Technology Adoption Framing: How Established Organizations’ Use of Strategic Public Language Affects Infomediaries’ Support for Discontinuous Technologies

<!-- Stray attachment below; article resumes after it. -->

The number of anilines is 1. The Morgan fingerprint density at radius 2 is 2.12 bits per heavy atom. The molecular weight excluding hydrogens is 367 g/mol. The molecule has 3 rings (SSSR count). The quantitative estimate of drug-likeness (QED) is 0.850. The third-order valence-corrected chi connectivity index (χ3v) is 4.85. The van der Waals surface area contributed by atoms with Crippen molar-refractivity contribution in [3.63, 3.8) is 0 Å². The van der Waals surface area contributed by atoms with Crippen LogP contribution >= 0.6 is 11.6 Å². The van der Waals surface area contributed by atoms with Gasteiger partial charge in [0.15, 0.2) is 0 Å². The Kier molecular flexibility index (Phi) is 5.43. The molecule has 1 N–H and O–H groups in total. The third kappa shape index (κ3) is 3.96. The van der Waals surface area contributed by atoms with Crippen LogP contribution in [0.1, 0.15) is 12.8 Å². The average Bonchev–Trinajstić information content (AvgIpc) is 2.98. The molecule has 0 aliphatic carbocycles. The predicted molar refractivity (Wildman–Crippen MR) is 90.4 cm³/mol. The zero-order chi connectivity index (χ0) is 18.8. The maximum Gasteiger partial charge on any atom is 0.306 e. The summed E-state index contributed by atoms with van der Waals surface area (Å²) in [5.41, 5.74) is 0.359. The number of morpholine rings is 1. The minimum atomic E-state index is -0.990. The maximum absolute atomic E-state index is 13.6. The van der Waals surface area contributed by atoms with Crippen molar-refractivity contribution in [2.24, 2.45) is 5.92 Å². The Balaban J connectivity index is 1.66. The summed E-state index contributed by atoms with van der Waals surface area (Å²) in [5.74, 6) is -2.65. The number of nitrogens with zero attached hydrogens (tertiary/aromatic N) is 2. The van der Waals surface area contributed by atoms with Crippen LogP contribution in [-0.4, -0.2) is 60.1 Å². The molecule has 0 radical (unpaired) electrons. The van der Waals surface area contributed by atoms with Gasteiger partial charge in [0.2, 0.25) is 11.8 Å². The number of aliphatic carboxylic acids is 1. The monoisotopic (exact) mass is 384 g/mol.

How do incumbent firms influence infomediaries’ evaluations regarding the adoption of a discontinuous technology? We theorize that infomediaries perceive conflicts of interest and information asymmetries when an incumbent embraces a discontinuous technology. We then build on the impression management literature to argue that incumbents can, however, reduce these negative perceptions and gain more favorable assessments by using strategic public language. We differentiate between two categories: Attributive technology adoption framing rationalizes the adoption of a discontinuous technology by referring to a locus of causality and to management control; associative technology adoption  framing links the technology with alternative technological schemas, the focal firm’s intertemporal external identities, and infomediaries’ norms. Overall, we offer new explanations for why incumbents can overcome inertia and adopt discontinuous technologies aggressively and flexibly.



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